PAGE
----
git clone git://

To check the code, simply open a command line and try to run the Facemovifier :
$ cd my\cloned\folder
$ python -h

### Pipy

The Linux application is also available through a Python egg, available on [Pypi](
You can then simply install Facemovie using [pip] (
$ pip install Facemovie

## Getting Started

Now that FaceMovie is installed on your system, let's start playing with it !
If you do not have images to play with, note that an [archive including samples]( is available.

For each of the following commands, __Facemovifier__ should be replaced by __FaceMovifier.exe__ or __python Facemovifier__ depending on your installation method.

Once installed, let's start by calling the helper of Facemovie. It can be done by
$ Facemoviefier -h
depending whether you used the installer or the Python egg.
This command will list all the available parameters that can be used.

The next step is to try to create you first video. It is no more complex than running the following in command line :
$ Facemoviefier -i input_folder -o output_folder
Where input_folder is the repository where all your images are stored, and output_folder where you want the results to be saved.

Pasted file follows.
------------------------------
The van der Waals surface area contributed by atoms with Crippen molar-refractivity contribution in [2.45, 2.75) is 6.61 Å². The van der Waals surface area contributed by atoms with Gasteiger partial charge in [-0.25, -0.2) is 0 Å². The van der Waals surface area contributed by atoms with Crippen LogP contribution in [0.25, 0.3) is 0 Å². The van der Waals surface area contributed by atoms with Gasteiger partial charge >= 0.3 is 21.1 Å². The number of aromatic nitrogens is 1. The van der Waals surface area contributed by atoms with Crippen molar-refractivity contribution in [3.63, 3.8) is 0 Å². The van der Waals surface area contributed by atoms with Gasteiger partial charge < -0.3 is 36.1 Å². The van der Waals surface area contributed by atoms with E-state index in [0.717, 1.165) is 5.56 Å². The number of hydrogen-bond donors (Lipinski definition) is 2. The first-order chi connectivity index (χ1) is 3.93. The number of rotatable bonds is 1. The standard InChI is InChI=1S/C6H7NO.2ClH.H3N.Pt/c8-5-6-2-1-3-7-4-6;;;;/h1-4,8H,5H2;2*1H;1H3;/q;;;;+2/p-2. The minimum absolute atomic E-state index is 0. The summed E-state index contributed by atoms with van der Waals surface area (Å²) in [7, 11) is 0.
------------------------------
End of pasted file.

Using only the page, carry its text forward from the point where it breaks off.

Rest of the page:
Here is a concrete example :
$ Facemoviefier.exe -i "../data/input/samples" -o "../data/output"

**NOTE : ** In order to get good results, your images should contain only one person; and you should try to always keep the same angle with the camera for each of them.

Facemovie needs the list of haar_cascades to correctly detect faces. This means that if you decide to run the Facemovie from another location, you should update the folders accordingly and use the root_folder option:
$ Facemoviefier -i input_folder -o output_folder -r haar_cascades_folder_location

Facemovie also allows you to choose the type of output you want once the processing is done. This can be done by using the --type (-t) option. Here is the case where I save images instead of a movie in output.
$ Facemoviefier -i "../data/input/Axel" -o "../data/output" -t i